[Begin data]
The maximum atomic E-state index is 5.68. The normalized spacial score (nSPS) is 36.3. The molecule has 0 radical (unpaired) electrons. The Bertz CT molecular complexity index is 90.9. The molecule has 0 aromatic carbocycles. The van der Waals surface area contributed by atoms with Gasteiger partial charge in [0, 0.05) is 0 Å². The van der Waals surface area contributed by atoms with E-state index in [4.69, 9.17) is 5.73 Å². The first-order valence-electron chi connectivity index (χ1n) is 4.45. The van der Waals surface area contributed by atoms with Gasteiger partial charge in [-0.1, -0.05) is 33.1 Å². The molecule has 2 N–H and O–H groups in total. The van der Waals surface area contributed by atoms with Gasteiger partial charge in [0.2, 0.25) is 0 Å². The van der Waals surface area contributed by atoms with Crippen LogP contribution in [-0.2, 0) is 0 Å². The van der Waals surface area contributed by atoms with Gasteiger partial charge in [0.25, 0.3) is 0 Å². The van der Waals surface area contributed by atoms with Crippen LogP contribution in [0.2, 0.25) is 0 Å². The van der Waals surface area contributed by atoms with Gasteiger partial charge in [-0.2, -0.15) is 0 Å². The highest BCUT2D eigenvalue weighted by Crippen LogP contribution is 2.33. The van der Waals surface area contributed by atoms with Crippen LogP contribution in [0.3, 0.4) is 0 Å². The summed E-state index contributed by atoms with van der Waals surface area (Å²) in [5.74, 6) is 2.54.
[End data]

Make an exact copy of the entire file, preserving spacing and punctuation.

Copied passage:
The maximum atomic E-state index is 5.68. The normalized spacial score (nSPS) is 36.3. The molecule has 0 radical (unpaired) electrons. The Bertz CT molecular complexity index is 90.9. The molecule has 0 aromatic carbocycles. The van der Waals surface area contributed by atoms with Gasteiger partial charge in [0, 0.05) is 0 Å². The van der Waals surface area contributed by atoms with E-state index in [4.69, 9.17) is 5.73 Å². The first-order valence-electron chi connectivity index (χ1n) is 4.45. The van der Waals surface area contributed by atoms with Gasteiger partial charge in [-0.1, -0.05) is 33.1 Å². The molecule has 2 N–H and O–H groups in total. The van der Waals surface area contributed by atoms with Gasteiger partial charge in [0.2, 0.25) is 0 Å². The van der Waals surface area contributed by atoms with Crippen LogP contribution in [-0.2, 0) is 0 Å². The van der Waals surface area contributed by atoms with Gasteiger partial charge in [0.25, 0.3) is 0 Å². The van der Waals surface area contributed by atoms with Crippen LogP contribution in [0.2, 0.25) is 0 Å². The van der Waals surface area contributed by atoms with Gasteiger partial charge in [-0.2, -0.15) is 0 Å². The highest BCUT2D eigenvalue weighted by Crippen LogP contribution is 2.33. The van der Waals surface area contributed by atoms with Crippen LogP contribution in [0.3, 0.4) is 0 Å². The summed E-state index contributed by atoms with van der Waals surface area (Å²) in [5.74, 6) is 2.54.